Between arriving back from the Dominican Republic and leaving again for Australia I had just about 24 hours at home. Just enough to spend some time with my parents again, lounge around half the day feeling like I had heeeaaaaps of time, and then go into a crazy panic when I realized I suddenly didn't. We had googled and discovered there was a Venezuelan restaurant in Orange County we were going to go to for dinner but it turned out not to be open so we settled for Mexican. I had a huge burrito and huge margarita, great last hurrah before heading to the land of no great burritos or margaritas :X
   At LAX it was the weirdest thing, there was NO one in line for my flight at check in. I checked my watch, it was more than two hours before. I asked the check-in lady and she said "oh everyone's checked in already" like it was the most obvious thing, and Ii checked my clock again and it was indeed more than two hours before the flight. Weirdest thing. I was actually really concerned that they would pull any one of a number of tricks they've pulled on me in the past, such as raising a stink about how I had booked this flight as Kris instead of Kristofer, or wanting to see a return ticket, or wanting to see my Australian visa, or quibbling that my luggage was like half a kilo over the limit, but no, breezed right through!

   I found on this aircraft there were only two seats betewen the aisle and the bulkhead, and I had the bulkhead seat as I always request. The woman in the aisle seat was already there and asked me nicely if I wouldn't mind changing seats with her husband, who was in the aisle seat in front of her. Normally I really try to be accomodating if it's in my power, even to my own mild inconvenience. But in this case I really had to apologetically decline, for me a ten hour flight is living hell if I don't have the bulkhead to rest my head against. As it happens I really lucked out because she had also put her request to the flight attendant and just before we took off the flight attendant informed her that there were some seats up forward where she and her husband could sit side by side.... so on an almost entirely full flight I had the seat beside me empty! ::pause for angels singing::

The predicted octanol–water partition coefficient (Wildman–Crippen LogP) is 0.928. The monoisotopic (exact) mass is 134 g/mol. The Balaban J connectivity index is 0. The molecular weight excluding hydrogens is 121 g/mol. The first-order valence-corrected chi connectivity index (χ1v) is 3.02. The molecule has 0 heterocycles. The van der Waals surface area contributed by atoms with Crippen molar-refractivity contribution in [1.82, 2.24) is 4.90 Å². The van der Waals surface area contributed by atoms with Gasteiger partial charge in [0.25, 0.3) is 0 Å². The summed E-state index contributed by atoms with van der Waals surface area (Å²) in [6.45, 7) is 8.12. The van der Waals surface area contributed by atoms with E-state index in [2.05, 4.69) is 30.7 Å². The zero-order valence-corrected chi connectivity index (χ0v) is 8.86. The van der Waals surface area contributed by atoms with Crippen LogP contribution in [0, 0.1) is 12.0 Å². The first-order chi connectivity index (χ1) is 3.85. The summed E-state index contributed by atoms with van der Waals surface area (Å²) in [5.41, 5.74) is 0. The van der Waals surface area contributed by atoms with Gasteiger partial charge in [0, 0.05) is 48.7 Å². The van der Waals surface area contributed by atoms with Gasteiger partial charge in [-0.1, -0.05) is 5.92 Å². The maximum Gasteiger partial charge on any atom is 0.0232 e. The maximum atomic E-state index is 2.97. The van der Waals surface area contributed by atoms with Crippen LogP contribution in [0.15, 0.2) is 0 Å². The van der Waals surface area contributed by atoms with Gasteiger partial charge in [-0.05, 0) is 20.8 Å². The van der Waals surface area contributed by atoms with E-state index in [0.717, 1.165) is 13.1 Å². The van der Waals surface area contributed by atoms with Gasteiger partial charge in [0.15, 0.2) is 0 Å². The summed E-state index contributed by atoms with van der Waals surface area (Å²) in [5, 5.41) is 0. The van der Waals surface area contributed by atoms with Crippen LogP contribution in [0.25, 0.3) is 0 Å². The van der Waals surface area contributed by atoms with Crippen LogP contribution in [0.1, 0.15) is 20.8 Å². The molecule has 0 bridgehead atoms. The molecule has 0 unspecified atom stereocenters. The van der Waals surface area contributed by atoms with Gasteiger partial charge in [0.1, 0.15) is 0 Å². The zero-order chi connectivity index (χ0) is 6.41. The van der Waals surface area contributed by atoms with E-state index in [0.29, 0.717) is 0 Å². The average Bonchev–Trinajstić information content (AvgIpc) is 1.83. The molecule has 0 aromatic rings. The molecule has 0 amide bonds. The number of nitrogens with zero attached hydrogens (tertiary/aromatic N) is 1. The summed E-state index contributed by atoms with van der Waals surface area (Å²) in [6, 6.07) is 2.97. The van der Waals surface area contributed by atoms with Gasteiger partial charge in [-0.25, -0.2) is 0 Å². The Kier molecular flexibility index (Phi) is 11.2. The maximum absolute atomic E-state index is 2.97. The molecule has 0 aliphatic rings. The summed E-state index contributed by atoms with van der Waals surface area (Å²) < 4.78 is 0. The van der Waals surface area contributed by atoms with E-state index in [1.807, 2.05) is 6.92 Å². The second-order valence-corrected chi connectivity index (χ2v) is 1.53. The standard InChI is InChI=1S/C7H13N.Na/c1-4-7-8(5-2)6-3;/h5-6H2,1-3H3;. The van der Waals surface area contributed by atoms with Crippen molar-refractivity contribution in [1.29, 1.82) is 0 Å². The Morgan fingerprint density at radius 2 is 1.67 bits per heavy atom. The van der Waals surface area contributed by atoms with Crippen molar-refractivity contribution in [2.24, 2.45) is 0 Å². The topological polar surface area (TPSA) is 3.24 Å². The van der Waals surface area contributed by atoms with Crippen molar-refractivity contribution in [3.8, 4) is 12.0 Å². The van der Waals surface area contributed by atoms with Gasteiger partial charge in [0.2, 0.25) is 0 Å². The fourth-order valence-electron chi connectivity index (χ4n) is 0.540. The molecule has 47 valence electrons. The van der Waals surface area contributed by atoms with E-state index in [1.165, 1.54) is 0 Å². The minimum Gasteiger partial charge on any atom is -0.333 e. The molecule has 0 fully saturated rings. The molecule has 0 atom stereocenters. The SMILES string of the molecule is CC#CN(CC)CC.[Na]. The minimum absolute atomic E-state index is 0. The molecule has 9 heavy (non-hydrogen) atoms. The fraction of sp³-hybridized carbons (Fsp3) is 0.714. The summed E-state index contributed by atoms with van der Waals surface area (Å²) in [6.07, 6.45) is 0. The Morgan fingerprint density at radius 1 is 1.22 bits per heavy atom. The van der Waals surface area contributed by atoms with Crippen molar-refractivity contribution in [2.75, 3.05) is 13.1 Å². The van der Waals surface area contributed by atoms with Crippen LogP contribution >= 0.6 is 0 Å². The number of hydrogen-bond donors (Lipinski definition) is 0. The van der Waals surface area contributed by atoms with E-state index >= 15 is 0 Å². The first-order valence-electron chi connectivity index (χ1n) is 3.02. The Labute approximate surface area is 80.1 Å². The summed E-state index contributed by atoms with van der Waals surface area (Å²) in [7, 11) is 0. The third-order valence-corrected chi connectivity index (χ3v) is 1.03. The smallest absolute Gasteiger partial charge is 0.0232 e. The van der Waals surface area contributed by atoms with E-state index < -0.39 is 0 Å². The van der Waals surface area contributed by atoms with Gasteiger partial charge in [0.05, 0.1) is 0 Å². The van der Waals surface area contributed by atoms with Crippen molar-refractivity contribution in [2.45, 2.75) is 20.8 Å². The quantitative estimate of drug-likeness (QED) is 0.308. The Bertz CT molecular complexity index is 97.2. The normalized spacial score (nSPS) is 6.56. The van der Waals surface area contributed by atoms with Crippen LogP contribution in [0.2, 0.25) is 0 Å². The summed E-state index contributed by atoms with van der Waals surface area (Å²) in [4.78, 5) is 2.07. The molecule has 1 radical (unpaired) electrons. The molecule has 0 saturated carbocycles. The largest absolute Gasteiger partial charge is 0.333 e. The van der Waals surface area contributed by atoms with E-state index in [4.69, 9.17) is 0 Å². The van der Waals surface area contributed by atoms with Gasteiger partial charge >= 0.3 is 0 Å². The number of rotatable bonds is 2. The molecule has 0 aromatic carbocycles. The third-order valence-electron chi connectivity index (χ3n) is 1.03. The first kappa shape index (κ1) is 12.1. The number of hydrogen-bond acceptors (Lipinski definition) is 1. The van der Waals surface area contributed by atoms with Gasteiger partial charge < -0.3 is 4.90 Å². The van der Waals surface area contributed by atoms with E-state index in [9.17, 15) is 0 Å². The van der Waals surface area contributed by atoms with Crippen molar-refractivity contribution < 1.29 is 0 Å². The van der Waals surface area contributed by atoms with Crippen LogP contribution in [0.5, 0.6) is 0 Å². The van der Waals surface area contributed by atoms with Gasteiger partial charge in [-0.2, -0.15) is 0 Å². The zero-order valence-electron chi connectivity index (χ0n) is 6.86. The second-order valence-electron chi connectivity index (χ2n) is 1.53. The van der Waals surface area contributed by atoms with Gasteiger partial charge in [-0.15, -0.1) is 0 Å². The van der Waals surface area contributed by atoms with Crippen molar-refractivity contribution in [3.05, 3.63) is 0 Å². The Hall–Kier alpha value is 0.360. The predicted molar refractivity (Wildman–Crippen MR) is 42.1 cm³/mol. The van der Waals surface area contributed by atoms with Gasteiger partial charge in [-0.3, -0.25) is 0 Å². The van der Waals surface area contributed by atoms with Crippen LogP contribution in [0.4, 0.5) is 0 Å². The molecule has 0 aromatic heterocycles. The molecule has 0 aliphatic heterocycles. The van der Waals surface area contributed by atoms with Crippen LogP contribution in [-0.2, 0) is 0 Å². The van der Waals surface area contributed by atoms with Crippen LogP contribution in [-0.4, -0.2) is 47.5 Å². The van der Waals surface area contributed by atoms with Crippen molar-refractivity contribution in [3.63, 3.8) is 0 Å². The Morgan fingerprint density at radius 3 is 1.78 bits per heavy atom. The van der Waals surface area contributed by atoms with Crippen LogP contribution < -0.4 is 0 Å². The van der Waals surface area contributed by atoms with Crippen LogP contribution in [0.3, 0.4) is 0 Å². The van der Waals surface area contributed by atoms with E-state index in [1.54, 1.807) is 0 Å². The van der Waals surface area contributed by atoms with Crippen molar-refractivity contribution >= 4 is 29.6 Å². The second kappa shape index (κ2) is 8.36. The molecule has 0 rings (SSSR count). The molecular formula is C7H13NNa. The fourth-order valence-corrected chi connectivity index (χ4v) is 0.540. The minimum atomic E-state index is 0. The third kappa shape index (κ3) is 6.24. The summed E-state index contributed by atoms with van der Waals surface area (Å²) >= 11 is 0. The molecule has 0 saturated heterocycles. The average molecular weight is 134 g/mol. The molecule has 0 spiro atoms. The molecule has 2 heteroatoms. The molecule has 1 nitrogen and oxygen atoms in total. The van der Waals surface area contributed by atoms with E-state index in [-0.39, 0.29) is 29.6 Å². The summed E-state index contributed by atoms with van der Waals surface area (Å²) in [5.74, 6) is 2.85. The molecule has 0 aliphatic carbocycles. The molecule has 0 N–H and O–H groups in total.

I&apos;m almost unrecognizable but I&apos;m in the bright blue swim trunks

   I had hit up my tour guide from last time I was in Fiji, Ravik (sp?) and so he came and got me from the airport, he had a cousin with him whom I think he was training to become a guide himself -- though the other guy certainly didn't have his charisma and I forget if he even spoke english, he was pretty quiet. I had wanted to see this waterfall I remember hearing about last time, but he said it was relatively dry right now and since it was a Sunday the villagers there who usually put on a whole thing would be taking the day off. So instead we were going to go see the central highlands or something. Were going to, but then he got a call, four cruise boat crewmembers wanted to go to the mud pools. I was by no means married to this highlands trip so I said sure lets get them and go to the mud pools! So we redirected to the marina where the shoreboats were plying between the big cruiseship anchored offshore. And get this. Remember the P & O Pacific Jewel? No of course you don't (other than (wantedonvoyage, but it was the cruise ship way back last February that I first passed in Port Philip Bay and was then surprised to run into again on the south side of Tasmania! Here it was again! It's stalking me!!!